The Observant Astronomer

The passing scene as observed by an observant Jew, who daylights as an astronomer.

Thursday, April 07, 2005

On Time Zones

Beside the disruption of changing the clocks twice a year, one of the reasons for objecting to Daylight Saving Time is that many of us are on DST year round anyway, so the change puts us on double DST in the summer.

To understand this, consider this time-zone map on the UK Met office site:

Time zone map

The faintly coloured vertical bands are the nominal time zones, 15 degrees wide, centered at 15 degree spacings starting with the Greenwich meridian. On the central meridian of each zone, the mean sun is due south at local noon. At the eastern boundary of each zone, local noon is at 11:30 AM zone time. At the western boundary, local noon is at 12:30 PM zone time.

The darkly coloured regions are the actual time zones. What is interesting is that most of them are systematically shifted to the west. For a striking example of this consider Spain. It ought to be in the GMT zone, like Britain due north of it. Yet it is in the zone GMT+1, so local mean noon in Madrid is at 1:15 PM. Asian Russian time zones are all systematically displaced 15 degrees to the west---year-round DST, except in the summer when they also go ahead one hour.

In North America the western boundaries of both the Eastern (GMT-5) and Central (GMT-6) time zones lie at roughly the central meridians for the Central and Mountain (GMT-7) time zones, so the western parts of these zones are already half-way to DST even when standard time is in effect. This westward bias is why Indiana, Arizona, and eastern Saskatchewan don't join in the annual jump to the west. They're already there.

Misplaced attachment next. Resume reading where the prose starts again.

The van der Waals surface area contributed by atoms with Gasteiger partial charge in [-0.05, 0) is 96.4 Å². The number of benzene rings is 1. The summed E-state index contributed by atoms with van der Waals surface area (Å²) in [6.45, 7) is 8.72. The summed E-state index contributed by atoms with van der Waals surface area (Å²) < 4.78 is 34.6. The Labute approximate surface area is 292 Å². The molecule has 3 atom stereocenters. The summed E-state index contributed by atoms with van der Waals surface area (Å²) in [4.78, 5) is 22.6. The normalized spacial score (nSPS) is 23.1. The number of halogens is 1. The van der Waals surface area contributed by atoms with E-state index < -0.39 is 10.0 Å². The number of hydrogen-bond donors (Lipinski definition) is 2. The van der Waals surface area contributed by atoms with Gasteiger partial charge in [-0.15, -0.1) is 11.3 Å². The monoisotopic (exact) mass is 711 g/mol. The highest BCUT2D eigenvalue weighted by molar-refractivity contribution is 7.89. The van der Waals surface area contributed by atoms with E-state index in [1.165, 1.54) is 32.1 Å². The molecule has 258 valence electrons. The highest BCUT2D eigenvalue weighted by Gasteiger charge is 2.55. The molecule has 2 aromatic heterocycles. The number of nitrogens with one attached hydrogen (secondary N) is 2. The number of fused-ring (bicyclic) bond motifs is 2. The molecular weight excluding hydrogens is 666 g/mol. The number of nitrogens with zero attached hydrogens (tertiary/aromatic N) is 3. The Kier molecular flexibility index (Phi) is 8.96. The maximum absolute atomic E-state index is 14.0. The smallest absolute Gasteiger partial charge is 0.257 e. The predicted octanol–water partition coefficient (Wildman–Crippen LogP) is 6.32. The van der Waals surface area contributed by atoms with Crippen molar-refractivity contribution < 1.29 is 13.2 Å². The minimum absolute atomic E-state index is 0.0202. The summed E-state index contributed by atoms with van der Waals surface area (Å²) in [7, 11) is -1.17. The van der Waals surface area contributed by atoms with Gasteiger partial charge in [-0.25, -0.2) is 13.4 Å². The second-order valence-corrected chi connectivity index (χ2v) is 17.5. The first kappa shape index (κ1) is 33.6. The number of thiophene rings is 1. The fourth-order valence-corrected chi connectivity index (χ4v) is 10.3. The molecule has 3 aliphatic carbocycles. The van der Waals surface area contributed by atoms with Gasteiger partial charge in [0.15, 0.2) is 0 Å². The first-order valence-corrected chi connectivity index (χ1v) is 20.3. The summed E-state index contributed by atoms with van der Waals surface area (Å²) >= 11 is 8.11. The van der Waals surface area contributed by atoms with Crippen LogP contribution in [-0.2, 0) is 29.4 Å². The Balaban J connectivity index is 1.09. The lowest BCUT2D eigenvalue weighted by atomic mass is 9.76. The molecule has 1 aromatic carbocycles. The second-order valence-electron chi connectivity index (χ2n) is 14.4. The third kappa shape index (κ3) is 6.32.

Not every country deals with this the same way. China just puts the whole country on Beijing time. For the far west, that is triple DST. India and Iran, on the other hand, since they straddle the boundaries between two time zones, take the sensible option of shifting themselves a further half-hour from the nominal time zone in their western halves. This way they can keep noon at roughly 12:00 everywhere without requiring two time zones for the country.

If you must know who's going on or off DST when check out the links from here.

UPDATE: (15:30) CNN is reporting an AP report that the U.S. Congress is considering an amendment to energy legislation to extend Daylight Savings Time by two months, to run from the beginning of March to the end of November(!). Good luck to anyone in the western edges of the time zones who want to get in shacharis before work, especially in November. In Detroit, you won't be able to put on tefillin until ~7:30. I hope the kids enjoy the sunrise as they walk to school. How much energy can you really save if it is pitch black when you get up? Has this really been thought through, or is this a mindless reaction to rising oil prices?


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